Live and let die: existential decision processes in a fatal disease


Decisions and determinants of decisions to prolong or shorten life in the course of fatal diseases like ALS are poorly understood. Decisions and desire for hastened death of N = 93 ALS patients were investigated in a prospective longitudinal approach three times in the course of 1 year. Determinants of decisions were evaluated: quality of life (QoL), depression, feeling of being a burden, physical function, social support and cognitive status. More than half of patients had a positive attitude towards life-sustaining treatments and they had a low desire for hastened death. Of those with undecided or negative attitude, 10 % changed attitudes towards life-sustaining treatments in the course of 1 year. Patients’ desire to hasten death was low and decreased significantly within 1 year despite physical function decline. Those with a high desire for hastened death decided against invasive therapeutic treatments. QoL, depression and social support were not predictors for vital decisions and remained stable. Feeling of being a burden was a predictor for decisions against life-supporting treatments. Throughout physical function loss, decisions to prolong life are flexibly adapted while desire to shorten life declines. QoL was stable and not a predictor for vital decisions, even though anticipated low QoL has been reported to be the reason to request euthanasia. In contrast, feeling of being a burden in decision making needs more attention in clinical counselling. Considering a patient’s possible adaptation processes in the course of a fatal disease is necessary.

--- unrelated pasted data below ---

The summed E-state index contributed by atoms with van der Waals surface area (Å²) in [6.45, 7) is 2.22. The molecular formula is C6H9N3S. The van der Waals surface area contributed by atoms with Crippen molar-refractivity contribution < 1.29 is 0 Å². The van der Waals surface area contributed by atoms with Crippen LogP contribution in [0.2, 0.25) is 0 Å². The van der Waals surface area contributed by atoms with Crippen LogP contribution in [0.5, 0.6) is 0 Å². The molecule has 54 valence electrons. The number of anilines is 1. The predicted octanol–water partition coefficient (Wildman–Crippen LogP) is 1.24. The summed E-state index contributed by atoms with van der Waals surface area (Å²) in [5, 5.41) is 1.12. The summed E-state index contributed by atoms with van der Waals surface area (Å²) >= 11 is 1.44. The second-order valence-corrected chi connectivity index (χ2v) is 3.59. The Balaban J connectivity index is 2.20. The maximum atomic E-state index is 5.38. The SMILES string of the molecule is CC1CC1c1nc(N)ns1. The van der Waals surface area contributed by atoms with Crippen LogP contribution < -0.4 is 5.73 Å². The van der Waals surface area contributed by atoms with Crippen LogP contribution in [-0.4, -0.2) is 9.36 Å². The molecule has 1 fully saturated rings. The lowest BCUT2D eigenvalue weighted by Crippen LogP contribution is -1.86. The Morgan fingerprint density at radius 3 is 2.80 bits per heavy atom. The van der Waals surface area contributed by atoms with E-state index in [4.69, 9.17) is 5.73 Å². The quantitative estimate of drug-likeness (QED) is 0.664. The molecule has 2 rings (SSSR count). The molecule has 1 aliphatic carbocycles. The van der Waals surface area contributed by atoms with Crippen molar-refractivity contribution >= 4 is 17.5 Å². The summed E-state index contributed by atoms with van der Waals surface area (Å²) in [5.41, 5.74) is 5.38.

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This is an EU Joint Programme—Neurodegenerative Disease Research (JPND) project. The project is supported through the following organisations under the aegis of JPND— e.g. Germany, Bundesministerium für Bildung und Forschung (BMBF, FKZ), Sweden, Vetenskaprådet Sverige, and Poland, Narodowe Centrum Badán i Rozwoju (NCBR). This work was supported by the Deutsche Forschungsgemeinschaft (DFG 336/13-2 und BI 195/54-2) and the (BMBF #01GQ0831 and BMBF #01GM1103A).

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The authors declare that they have no conflict of interest.

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Correspondence to Dorothée Lulé.

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Lulé, D., Nonnenmacher, S., Sorg, S. et al. Live and let die: existential decision processes in a fatal disease. J Neurol 261, 518–525 (2014).

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  • Palliative care
  • Quality of life
  • Depression
  • Decision
  • Amyotrophic lateral sclerosis